Top Exercises for the Rotator Cuff
With spring coming to an end, things have been amping up at the facility the past few weeks with many of our college athletes (old and new) starting to make their way back for the summer. Some are only here for a few weeks before they head off to their designations for summer ball, while others are here for the foreseeable future getting ready for next season.
Nonetheless, to say that we’re expecting to be busy would be an understatement. What’s cool is that we have guys coming in from as far away as Alaska, Colorado, and even Hawaii to spend their summer with us. With that, however, comes the inevitable conversation explaining why the “band work” routine their coach gave them as their “prehab” mumbo jumbo isn’t necessarily the best option when it comes to rotator cuff work.
In its defense, traditional band work isn’t inherently wrong (or even bad) – it’s just not ideal given that there are far better options in our proverbial “tool box.”
That said, below are a handful of rotator cuff exercises we utilize at Cressey Performance with our baseball guys, and to be perfectly frank, with many of our regular clients as well. You’re welcome!
Side Lying External Rotation – with arm abducted 30 degrees
Contrary to popular belief, there’s no need to get all fancy with rotator cuff work. I don’t quite understand where the notion came from, but it seems that there are a lot of coaches and personal trainers who feel that unless there’s a smoke machine or laser show involved, the exercise is useless.
What’s surprising, is that the side lying external rotation – arguably the simplest rotator cuff exercise in existence – is one of the most effective.
For starters the adducted (arm to the side) position is a far more advantageous since there’s less risk of inducing impingement. Keep this in mind the next time you’re working with someone coming off a shoulder injury.
Secondly, and most important of all, EMG tests have shown repeatedly that this exercise induces greater activity in the infraspinatus and teres minor, thus demonstrating that keeping it simple can be more effective. What’s more, with the arm abducted (slightly) – either with a towel or half foam roller – you place even more emphasis on the rotator cuff since you’re taking the deltoids out of the equation.
It’s important to note, though, that you DO NOT need a lot of weight with this exercise – 2-5 lbs will be plenty for most trainees. More to the point, it’s also crucial that you don’t go to fatigue (not only with this exercise, but ANY rotator cuff exercise), as you’ll often start to use faulty compensation patterns leading to superior migration of the humeral head. Put another way: impingement can occur.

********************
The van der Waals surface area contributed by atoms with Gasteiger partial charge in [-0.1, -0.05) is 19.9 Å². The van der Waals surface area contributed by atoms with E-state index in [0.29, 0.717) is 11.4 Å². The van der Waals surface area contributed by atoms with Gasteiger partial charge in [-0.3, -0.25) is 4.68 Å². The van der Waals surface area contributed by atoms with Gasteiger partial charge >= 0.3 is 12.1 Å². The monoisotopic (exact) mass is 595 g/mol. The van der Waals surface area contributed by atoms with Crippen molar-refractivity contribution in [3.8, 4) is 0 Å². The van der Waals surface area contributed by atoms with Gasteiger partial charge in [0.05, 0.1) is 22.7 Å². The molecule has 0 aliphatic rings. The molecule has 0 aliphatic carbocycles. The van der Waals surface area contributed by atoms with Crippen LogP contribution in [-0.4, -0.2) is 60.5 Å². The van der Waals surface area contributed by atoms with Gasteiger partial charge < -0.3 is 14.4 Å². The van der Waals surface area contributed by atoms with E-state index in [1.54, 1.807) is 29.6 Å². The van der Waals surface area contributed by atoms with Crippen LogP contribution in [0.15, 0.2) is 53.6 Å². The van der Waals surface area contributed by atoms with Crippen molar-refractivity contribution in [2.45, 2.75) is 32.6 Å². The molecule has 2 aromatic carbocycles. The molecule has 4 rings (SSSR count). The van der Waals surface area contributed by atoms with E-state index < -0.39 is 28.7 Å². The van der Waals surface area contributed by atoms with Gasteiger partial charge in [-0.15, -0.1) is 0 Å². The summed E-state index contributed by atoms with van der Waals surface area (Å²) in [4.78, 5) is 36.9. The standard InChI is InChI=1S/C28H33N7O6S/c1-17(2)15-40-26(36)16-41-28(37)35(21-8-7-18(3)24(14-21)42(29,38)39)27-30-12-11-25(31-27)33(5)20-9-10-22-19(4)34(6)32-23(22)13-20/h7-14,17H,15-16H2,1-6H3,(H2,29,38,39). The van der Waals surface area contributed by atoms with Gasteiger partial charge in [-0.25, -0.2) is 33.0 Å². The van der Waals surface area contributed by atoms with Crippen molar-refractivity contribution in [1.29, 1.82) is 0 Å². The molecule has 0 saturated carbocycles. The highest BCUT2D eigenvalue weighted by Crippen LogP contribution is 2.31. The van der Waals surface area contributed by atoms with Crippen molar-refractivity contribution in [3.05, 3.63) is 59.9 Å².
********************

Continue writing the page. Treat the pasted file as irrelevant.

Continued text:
So, in short, you’re not going to be using heavy weight with this one. Sorry.
Standing Shoulder W
Again, keeping with the “simple is better” theme, this is an exercise popularized by physical therapist and Boston Red Sox athletic trainer, Mike Reinold. Mike has always done a fantastic job of explaining how we’re a very upper-trap dominant society, and as such, are prone to shoulder ouchies.
The easy fix, then, would be to pay more attention to the LOWER traps, which are woefully weak on most individuals. In addition to the above, the standing shoulder w exercise provides a lot of bang for our training buck, combining shoulder external rotation, scapular retraction, and posterior tilt, all of which are beneficial for optimal shoulder health.
The video above is pretty self explanatory – the only point I’d like to stress is that you want to make sure you squeeze your glutes during this exercise so as not to compensate with lumbar hyper-extension.
Lastly, are rhythmic stabilizations. Many are quick to say that the rotator cuff’s main job is to externally/internally rotate and abduct the shoulder. While that’s true, unfortunately, we’re not playing Jeopardy, and it’s a bit more complicated than that.
To that end, while the rotator cuff does invariably play a significant role in external/internal rotation, as well as elevation of the arm, you’d be remiss not to recognize that it’s main function is to simply center the humeral head within the glenoid fossa. Given the more dynamic nature of life (and sport), this makes sense.
Rhythmic stabilizations are a superb rotator cuff exercise to utilize as it forces the muscles of the RC to fire in a more “functional” manner. You don’t need to go all Mr. Miyagi, either. Ideally, you’d GENTLY tap the elbow and upper arm for 10-15 seconds per side, and that’s that.
We like to utilize these as a “filler” exercise during rest intervals. After performing your main movement, say, deadlifts, kneel down on the floor and have your partner tap each arm for 10-15 seconds. You COULD do these on your own, but the unpredictive pattern is the key to the exercise.
And I’m Done
And there you have it – a few of the more popular (and effective) exercises we use at Cressey Performance with regards to the rotator cuff. Again, this isn’t to say that your typical band work is pointless – but rather, it’s just to reiterate that you don’t need high repetition (fatigue inducing) exercises in order to be worthwhile. Keep it simple, do it RIGHT, and you’re golden.